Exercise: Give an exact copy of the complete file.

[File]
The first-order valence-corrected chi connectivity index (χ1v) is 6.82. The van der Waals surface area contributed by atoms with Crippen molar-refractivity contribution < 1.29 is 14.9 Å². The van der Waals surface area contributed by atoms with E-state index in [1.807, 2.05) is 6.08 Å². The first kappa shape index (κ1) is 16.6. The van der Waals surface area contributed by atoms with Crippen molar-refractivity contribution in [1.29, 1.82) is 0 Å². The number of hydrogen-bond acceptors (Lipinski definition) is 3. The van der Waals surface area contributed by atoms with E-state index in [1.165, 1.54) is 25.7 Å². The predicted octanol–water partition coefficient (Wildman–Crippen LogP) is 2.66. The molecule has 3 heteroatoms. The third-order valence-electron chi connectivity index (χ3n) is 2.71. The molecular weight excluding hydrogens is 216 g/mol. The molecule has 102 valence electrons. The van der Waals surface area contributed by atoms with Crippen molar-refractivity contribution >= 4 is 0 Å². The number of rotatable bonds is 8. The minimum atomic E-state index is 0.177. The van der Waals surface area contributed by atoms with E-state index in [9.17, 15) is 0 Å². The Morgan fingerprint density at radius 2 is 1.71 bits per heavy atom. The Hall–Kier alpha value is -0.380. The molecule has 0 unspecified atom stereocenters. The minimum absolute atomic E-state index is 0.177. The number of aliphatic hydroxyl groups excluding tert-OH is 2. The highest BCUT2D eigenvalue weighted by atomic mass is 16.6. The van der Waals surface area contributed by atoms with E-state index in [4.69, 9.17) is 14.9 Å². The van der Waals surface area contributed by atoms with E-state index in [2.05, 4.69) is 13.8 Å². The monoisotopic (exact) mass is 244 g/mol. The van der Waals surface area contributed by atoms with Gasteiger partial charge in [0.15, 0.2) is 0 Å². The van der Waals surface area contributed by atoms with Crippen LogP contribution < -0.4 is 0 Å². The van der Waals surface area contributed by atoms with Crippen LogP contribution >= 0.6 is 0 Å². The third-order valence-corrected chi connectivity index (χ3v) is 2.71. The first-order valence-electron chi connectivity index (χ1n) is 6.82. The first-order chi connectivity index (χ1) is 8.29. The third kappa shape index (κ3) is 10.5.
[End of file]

The first-order valence-corrected chi connectivity index (χ1v) is 6.82. The van der Waals surface area contributed by atoms with Crippen molar-refractivity contribution < 1.29 is 14.9 Å². The van der Waals surface area contributed by atoms with E-state index in [1.807, 2.05) is 6.08 Å². The first kappa shape index (κ1) is 16.6. The van der Waals surface area contributed by atoms with Crippen molar-refractivity contribution in [1.29, 1.82) is 0 Å². The number of hydrogen-bond acceptors (Lipinski definition) is 3. The van der Waals surface area contributed by atoms with E-state index in [1.165, 1.54) is 25.7 Å². The predicted octanol–water partition coefficient (Wildman–Crippen LogP) is 2.66. The molecule has 3 heteroatoms. The third-order valence-electron chi connectivity index (χ3n) is 2.71. The molecular weight excluding hydrogens is 216 g/mol. The molecule has 102 valence electrons. The van der Waals surface area contributed by atoms with Crippen molar-refractivity contribution >= 4 is 0 Å². The number of rotatable bonds is 8. The minimum atomic E-state index is 0.177. The van der Waals surface area contributed by atoms with E-state index in [9.17, 15) is 0 Å². The Morgan fingerprint density at radius 2 is 1.71 bits per heavy atom. The Hall–Kier alpha value is -0.380. The molecule has 0 unspecified atom stereocenters. The minimum absolute atomic E-state index is 0.177. The number of aliphatic hydroxyl groups excluding tert-OH is 2. The highest BCUT2D eigenvalue weighted by atomic mass is 16.6. The van der Waals surface area contributed by atoms with E-state index in [4.69, 9.17) is 14.9 Å². The van der Waals surface area contributed by atoms with E-state index in [2.05, 4.69) is 13.8 Å². The monoisotopic (exact) mass is 244 g/mol. The van der Waals surface area contributed by atoms with Gasteiger partial charge in [0.15, 0.2) is 0 Å². The van der Waals surface area contributed by atoms with Crippen LogP contribution < -0.4 is 0 Å². The van der Waals surface area contributed by atoms with Crippen LogP contribution >= 0.6 is 0 Å². The third-order valence-corrected chi connectivity index (χ3v) is 2.71. The first-order valence-electron chi connectivity index (χ1n) is 6.82. The first-order chi connectivity index (χ1) is 8.29. The third kappa shape index (κ3) is 10.5.